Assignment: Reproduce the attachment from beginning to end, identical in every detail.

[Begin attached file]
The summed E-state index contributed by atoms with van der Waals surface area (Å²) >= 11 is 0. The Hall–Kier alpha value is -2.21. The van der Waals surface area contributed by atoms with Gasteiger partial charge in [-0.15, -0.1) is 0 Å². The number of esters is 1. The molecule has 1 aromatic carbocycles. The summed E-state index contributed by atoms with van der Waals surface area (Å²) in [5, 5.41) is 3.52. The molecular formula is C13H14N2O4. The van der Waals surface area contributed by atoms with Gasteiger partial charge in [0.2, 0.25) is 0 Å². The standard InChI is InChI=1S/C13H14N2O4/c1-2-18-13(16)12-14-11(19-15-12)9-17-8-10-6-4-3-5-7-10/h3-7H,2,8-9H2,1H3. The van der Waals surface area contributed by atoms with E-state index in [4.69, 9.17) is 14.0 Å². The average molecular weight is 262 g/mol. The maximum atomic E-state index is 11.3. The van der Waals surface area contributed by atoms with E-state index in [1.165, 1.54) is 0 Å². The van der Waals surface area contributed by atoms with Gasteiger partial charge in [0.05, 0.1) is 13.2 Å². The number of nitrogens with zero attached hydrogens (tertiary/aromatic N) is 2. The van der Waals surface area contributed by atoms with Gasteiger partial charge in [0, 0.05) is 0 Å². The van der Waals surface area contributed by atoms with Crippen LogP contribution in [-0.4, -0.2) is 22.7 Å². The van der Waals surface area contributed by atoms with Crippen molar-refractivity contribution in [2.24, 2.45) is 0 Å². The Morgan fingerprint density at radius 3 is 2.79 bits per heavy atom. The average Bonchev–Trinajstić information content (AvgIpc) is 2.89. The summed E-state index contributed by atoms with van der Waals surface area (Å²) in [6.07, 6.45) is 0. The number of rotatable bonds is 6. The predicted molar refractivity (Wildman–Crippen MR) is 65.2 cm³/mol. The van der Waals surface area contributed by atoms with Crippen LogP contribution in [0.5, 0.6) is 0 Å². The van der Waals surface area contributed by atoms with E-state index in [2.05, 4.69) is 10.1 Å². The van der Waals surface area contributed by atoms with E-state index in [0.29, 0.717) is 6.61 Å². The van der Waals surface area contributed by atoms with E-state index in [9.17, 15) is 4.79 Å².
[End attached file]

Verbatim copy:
The summed E-state index contributed by atoms with van der Waals surface area (Å²) >= 11 is 0. The Hall–Kier alpha value is -2.21. The van der Waals surface area contributed by atoms with Gasteiger partial charge in [-0.15, -0.1) is 0 Å². The number of esters is 1. The molecule has 1 aromatic carbocycles. The summed E-state index contributed by atoms with van der Waals surface area (Å²) in [5, 5.41) is 3.52. The molecular formula is C13H14N2O4. The van der Waals surface area contributed by atoms with Gasteiger partial charge in [0.2, 0.25) is 0 Å². The standard InChI is InChI=1S/C13H14N2O4/c1-2-18-13(16)12-14-11(19-15-12)9-17-8-10-6-4-3-5-7-10/h3-7H,2,8-9H2,1H3. The van der Waals surface area contributed by atoms with E-state index in [4.69, 9.17) is 14.0 Å². The average molecular weight is 262 g/mol. The maximum atomic E-state index is 11.3. The van der Waals surface area contributed by atoms with E-state index in [1.165, 1.54) is 0 Å². The van der Waals surface area contributed by atoms with Gasteiger partial charge in [0.05, 0.1) is 13.2 Å². The number of nitrogens with zero attached hydrogens (tertiary/aromatic N) is 2. The van der Waals surface area contributed by atoms with Gasteiger partial charge in [0, 0.05) is 0 Å². The van der Waals surface area contributed by atoms with Crippen LogP contribution in [-0.4, -0.2) is 22.7 Å². The van der Waals surface area contributed by atoms with Crippen molar-refractivity contribution in [2.24, 2.45) is 0 Å². The Morgan fingerprint density at radius 3 is 2.79 bits per heavy atom. The average Bonchev–Trinajstić information content (AvgIpc) is 2.89. The summed E-state index contributed by atoms with van der Waals surface area (Å²) in [6.07, 6.45) is 0. The number of rotatable bonds is 6. The predicted molar refractivity (Wildman–Crippen MR) is 65.2 cm³/mol. The van der Waals surface area contributed by atoms with Crippen LogP contribution in [0.5, 0.6) is 0 Å². The van der Waals surface area contributed by atoms with E-state index in [2.05, 4.69) is 10.1 Å². The van der Waals surface area contributed by atoms with E-state index in [0.29, 0.717) is 6.61 Å². The van der Waals surface area contributed by atoms with E-state index in [9.17, 15) is 4.79 Å².